When I last checked, the flu shot was against influenza and not the common cold. They`re talking about the type influenza that wiped out thousands of people back in 1910. With epidemics on the rise, it is understandable that we need to be prepared but unless I`m out to lunch, the flu shot doesn`t help a bit for the annual colds that we tend to get. Plus, the shots are designed new each year, trying to predict which influenza wave might possibly hit us. Even after getting the flu shot, the influenza epidemic that might hit us may be of a different strain than predicted. So, I am not getting any flu shots.
A young healthy individual has no real need to get the flu shot unless they are, but high risk populations certainly should. Children under 5, those with a compromised immune system, the elderly, and pregnant women should make as many roadblocks for the disease spread as possible. The effects can be dire for those populations. when I worked in geriatrics every flu season would see patients die in waves due to the flu and thankfully most who were vaccinated escaped unaffected. We were fortunate enough to have good protection with those vaccinations. But you are right, there are no guarantees. In life there never are. We do what we can to be safe and protect those around us.
The flu causes over 100,000 people to be hospitalized each year and results in 20,000 annual deaths. The flu shot is 70-90% effective... much better than the 0% immunity one has against the flu without the shot.
If I had a 90% chance of winning the lottery, I would buy a ticket. If I have a 90% of preventing myself catching a virus, that can result in serious complications and is known to be lethal in some cases, from a quick , cheap, jab then I will do that also.
Guys, I was wrong. I read up on the subject in addition to your comments and realized that influenza is indeed around to some degree once a year. Strain A, strain B and variations plus the the Avian flu in some countries. I used to think that influenza either shows up as a pandemic or not at all and categorized all other symptoms as the common cold. Well, not anymore now...thanks for your input. I promise to wash my hands and sneeze inward until I get my flu shot next year!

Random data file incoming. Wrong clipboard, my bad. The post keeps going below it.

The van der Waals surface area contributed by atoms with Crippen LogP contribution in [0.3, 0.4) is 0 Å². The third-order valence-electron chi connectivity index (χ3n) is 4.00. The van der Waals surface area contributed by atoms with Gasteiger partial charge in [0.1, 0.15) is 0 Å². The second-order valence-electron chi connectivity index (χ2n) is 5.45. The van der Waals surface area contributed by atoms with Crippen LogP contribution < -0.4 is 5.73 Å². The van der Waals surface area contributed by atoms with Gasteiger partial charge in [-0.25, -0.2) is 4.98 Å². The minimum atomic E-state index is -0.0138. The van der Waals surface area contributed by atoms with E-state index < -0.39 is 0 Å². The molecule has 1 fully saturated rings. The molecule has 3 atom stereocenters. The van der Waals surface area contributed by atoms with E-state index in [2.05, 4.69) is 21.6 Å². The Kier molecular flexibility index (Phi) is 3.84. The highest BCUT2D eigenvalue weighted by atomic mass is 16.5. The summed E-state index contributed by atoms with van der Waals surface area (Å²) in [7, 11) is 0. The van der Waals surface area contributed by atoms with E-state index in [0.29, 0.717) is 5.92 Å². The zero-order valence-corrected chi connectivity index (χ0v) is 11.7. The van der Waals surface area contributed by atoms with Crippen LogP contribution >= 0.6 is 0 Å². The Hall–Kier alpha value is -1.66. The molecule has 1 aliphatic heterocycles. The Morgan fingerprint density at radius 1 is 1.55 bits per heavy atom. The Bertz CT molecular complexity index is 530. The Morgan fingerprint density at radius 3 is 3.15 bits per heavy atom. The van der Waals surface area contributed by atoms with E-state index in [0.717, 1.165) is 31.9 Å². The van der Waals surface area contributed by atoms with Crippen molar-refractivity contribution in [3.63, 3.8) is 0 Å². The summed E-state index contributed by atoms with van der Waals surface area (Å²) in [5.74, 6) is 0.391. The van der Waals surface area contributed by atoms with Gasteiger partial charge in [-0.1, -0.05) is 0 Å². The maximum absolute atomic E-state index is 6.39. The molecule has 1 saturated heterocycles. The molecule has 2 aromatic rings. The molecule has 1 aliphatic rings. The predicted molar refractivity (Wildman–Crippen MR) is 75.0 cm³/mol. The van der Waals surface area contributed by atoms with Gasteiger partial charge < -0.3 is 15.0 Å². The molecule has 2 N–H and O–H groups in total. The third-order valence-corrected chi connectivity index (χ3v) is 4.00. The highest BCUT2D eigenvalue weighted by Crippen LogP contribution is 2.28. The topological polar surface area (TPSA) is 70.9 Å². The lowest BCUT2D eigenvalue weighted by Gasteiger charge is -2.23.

I still remember in a 4 day period of time, we lost 10 patients. Not ten bedridden on their way out patients. 9 of those 10 were very active and reasonably healthy folks. It was horrible to know that had they gotten their vaccination, they would have most likely survived the flu season. I always get mine, I feel I am doing my part in preventing it from spreading to others and also protecting my kiddos by getting them their flu shots. It does bother me that some do not consider kids over the age of 5 as a group worth vaccinating. How many kids have younger siblings at home or elderly grandparents they see during the flu season? Our doctors office has always been really good about making sure the whole family gets their shot and they offer thimersol (sp) free vaccinations for those hyper-concerned about it.
Error-no shame in that. I think it is like most things of this nature, people don't realize how prevalent it is unless they hear about its impact. Some of the recent fly seasons have been unremarkable. You never really hear about it unless it is a particularly deadly strain.
I was told that for children who have never had a flu shot before, they need to receive a booster shot around 1 month after their first shot. (This was also printed on the flier that they give you when you get a shot which is put out by the CDC.) I had never heard of this either, so I was surprised when my pediatrician said we needed to bring our son back in a month for a booster. It's kinda like when you get a new puppy and you have to take it in to the vet for several boosters at first, and from that point on only once a year.
If I were you I'd call your pediatrician's office and ask...it sounds like one dose doesn't fully vaccinate a child who has never had one previously. Here are 2 links talking about it:
"Flu vaccine is a little more complicated for young children, because they need two doses a month apart the very first year they're inoculated. Just 21 percent of youngsters ages 6 months to 2 years were fully vaccinated, and just over one in 10 who needed two doses got both, CDC reported."
" For children younger than 9 years old receiving their first flu shot, a booster shot needs to be given about a month after the initial shot, with only one yearly shot thereafter."